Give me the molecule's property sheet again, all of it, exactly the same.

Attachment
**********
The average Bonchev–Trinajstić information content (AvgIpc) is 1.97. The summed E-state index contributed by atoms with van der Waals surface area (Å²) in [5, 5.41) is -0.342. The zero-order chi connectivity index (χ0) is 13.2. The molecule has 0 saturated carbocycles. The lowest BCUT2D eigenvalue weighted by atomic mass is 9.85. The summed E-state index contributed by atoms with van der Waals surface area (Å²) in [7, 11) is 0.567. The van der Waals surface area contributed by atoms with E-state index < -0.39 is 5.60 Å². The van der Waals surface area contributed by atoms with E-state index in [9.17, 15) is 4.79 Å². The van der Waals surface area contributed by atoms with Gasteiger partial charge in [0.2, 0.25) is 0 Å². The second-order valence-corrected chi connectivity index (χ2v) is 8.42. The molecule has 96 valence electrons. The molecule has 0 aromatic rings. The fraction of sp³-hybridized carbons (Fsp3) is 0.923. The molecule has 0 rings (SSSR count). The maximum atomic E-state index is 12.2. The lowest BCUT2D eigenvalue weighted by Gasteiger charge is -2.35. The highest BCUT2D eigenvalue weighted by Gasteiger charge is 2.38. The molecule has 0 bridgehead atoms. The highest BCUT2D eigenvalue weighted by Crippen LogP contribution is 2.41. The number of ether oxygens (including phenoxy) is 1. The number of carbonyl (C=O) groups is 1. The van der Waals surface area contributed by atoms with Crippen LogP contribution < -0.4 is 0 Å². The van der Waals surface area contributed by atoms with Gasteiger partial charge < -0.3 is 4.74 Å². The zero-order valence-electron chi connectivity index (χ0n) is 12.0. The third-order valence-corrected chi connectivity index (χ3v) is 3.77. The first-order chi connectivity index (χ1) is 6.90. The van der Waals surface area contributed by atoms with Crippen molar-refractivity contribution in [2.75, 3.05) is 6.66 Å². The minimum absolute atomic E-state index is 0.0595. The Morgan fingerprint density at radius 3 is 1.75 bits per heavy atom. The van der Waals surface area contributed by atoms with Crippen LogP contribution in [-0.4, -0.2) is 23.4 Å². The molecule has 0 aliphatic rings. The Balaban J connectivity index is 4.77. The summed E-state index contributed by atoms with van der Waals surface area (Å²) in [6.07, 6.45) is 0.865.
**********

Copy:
The average Bonchev–Trinajstić information content (AvgIpc) is 1.97. The summed E-state index contributed by atoms with van der Waals surface area (Å²) in [5, 5.41) is -0.342. The zero-order chi connectivity index (χ0) is 13.2. The molecule has 0 saturated carbocycles. The lowest BCUT2D eigenvalue weighted by atomic mass is 9.85. The summed E-state index contributed by atoms with van der Waals surface area (Å²) in [7, 11) is 0.567. The van der Waals surface area contributed by atoms with E-state index < -0.39 is 5.60 Å². The van der Waals surface area contributed by atoms with E-state index in [9.17, 15) is 4.79 Å². The van der Waals surface area contributed by atoms with Gasteiger partial charge in [0.2, 0.25) is 0 Å². The second-order valence-corrected chi connectivity index (χ2v) is 8.42. The molecule has 96 valence electrons. The molecule has 0 aromatic rings. The fraction of sp³-hybridized carbons (Fsp3) is 0.923. The molecule has 0 rings (SSSR count). The maximum atomic E-state index is 12.2. The lowest BCUT2D eigenvalue weighted by Gasteiger charge is -2.35. The highest BCUT2D eigenvalue weighted by Gasteiger charge is 2.38. The molecule has 0 bridgehead atoms. The highest BCUT2D eigenvalue weighted by Crippen LogP contribution is 2.41. The number of ether oxygens (including phenoxy) is 1. The number of carbonyl (C=O) groups is 1. The van der Waals surface area contributed by atoms with Crippen LogP contribution < -0.4 is 0 Å². The van der Waals surface area contributed by atoms with Gasteiger partial charge < -0.3 is 4.74 Å². The zero-order valence-electron chi connectivity index (χ0n) is 12.0. The third-order valence-corrected chi connectivity index (χ3v) is 3.77. The first-order chi connectivity index (χ1) is 6.90. The van der Waals surface area contributed by atoms with Crippen molar-refractivity contribution in [2.75, 3.05) is 6.66 Å². The minimum absolute atomic E-state index is 0.0595. The Morgan fingerprint density at radius 3 is 1.75 bits per heavy atom. The van der Waals surface area contributed by atoms with Crippen LogP contribution in [-0.4, -0.2) is 23.4 Å². The molecule has 0 aliphatic rings. The Balaban J connectivity index is 4.77. The summed E-state index contributed by atoms with van der Waals surface area (Å²) in [6.07, 6.45) is 0.865.